Archive for the ‘Pamela F. Service’ Category

Service, Pamela F. Under Alien Stars.  New York:  Atheneum, 1990.

In a future that sounds much like now, an alien civilization has been occupying earth for the last decade or so.  The alternating focalizing characters are a human boy, Jason, and an alien girl, Aryl.  To begin with the observe each other with disgust–her maroon skins and clawed hands and feet disturb him, and he seems soft and pale to her.  (Note how the alternating narratives put readers in the position of comparing their responses and seeing the similarity between their attitudes.)  So skin matters a lot here, and you’d have to be pretty ingenuous about American educational obsessions and the nature and purpose of books for young people not to suspect that an allegory about racial tolerance is going to develop.   When it does, though, it has its problems.

The basic and thoroughly unsurprising thrust of the plot is that, when forced by circumstances to work together, this boy and girl develop an admiration for each other’s skills and courage, and find a common ground in their love and concern for their parents–his mother, her father–that allows them to be see past their apparent difference to their essential similarity and fight for the same cause.  In other words, this book follows the absolutely most obvious path a novel for young people with alternating narratives might follow.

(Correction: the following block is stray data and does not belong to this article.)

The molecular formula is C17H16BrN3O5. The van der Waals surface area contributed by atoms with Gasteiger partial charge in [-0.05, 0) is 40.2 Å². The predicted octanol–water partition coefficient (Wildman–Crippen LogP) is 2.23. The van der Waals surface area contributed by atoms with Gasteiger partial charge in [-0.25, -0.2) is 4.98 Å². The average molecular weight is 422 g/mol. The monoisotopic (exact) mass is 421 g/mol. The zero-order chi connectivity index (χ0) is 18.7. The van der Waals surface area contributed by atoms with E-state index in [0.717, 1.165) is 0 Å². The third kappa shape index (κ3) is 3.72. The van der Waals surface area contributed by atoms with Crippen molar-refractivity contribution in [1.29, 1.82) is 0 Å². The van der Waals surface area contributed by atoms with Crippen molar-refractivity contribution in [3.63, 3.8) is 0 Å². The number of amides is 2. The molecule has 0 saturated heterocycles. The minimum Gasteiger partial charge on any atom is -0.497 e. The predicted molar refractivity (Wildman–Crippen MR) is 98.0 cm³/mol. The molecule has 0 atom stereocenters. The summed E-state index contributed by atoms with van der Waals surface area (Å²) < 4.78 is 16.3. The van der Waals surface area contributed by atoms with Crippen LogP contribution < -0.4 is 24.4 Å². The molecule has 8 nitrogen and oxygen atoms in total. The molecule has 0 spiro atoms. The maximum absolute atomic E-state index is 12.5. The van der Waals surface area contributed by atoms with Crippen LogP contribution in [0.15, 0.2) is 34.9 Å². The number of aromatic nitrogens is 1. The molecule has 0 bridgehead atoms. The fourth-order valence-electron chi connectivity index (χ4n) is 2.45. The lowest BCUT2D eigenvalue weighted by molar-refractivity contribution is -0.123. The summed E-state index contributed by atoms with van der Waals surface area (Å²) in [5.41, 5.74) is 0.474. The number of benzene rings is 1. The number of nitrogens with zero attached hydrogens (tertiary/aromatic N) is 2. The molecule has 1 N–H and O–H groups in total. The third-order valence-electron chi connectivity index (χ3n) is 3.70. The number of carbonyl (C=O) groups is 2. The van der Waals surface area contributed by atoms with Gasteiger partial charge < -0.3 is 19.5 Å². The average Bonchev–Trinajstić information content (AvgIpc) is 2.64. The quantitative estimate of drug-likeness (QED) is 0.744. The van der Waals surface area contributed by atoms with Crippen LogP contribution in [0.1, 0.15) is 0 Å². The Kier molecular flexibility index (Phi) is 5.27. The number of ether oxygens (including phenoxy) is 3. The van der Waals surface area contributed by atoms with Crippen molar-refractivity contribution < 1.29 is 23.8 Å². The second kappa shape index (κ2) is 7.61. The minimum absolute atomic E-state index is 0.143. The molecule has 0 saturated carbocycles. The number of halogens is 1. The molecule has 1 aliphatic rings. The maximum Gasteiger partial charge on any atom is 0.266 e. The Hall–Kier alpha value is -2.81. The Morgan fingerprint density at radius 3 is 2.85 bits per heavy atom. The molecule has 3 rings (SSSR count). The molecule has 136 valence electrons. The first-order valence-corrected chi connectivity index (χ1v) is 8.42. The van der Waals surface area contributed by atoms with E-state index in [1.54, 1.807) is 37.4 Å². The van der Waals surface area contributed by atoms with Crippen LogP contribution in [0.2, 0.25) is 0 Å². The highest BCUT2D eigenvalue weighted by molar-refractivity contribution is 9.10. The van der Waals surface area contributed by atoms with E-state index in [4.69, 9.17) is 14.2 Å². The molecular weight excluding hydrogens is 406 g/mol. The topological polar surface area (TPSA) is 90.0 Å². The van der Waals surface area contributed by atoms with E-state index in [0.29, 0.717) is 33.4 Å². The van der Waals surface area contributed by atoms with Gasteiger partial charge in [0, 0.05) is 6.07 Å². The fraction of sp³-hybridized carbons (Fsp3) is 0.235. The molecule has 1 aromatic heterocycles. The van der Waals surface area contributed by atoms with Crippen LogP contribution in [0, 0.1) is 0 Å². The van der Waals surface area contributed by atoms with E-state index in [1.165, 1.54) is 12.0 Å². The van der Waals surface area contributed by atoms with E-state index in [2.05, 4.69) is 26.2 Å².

But in this case, they are forced to come together because an enemy of the aliens has now invaded Earth and humans and aliens need to come together to oppose it.  And while the original alien group is mostly humanoid in appearance and even to some extent in character, this new one is purely and utterly alien, disturbingly asymmetrical in appearance (they are described as looking like Swiss army knives wiht many appendages) and prone to an utterly uncompromised and clearly, we are asked to believe, inhuman violence against their enemies.  In comparison, the original group the girl belongs to seem almost human–yes, the blew up a few neighbourhoods here and there, but otherwise, they just rule the earth in as peaceful a way any superior alien force with powerful weapons might manage–and are therefore, it seems possible to tolerate and work with.  They may be Nazis, they may have a firm commitment to the superiority of those higher-up in a hierarchical society, they may misunderstand and feel disgust for the ways humans feel concern for and brotherhood with lower species like pets and even houseplants–but they’re not as awful as the really, really bad Nazis.  In other words, tolerance emerge beyond prejudice in a realization of fellowship and likeness made possible by the presence of something truly intolerable, something it is wise and just to oppose and feel horror at.  Tolerance depends on a larger intolerance–a just abhorrence of what is truly not like us.  If I were to follow the logic of this, I’d have to conclude that the Danish, say, might get over their prejudice against Norwegians by uniting with them against the truly awful Finns.   So much for tolerance and anti-racism.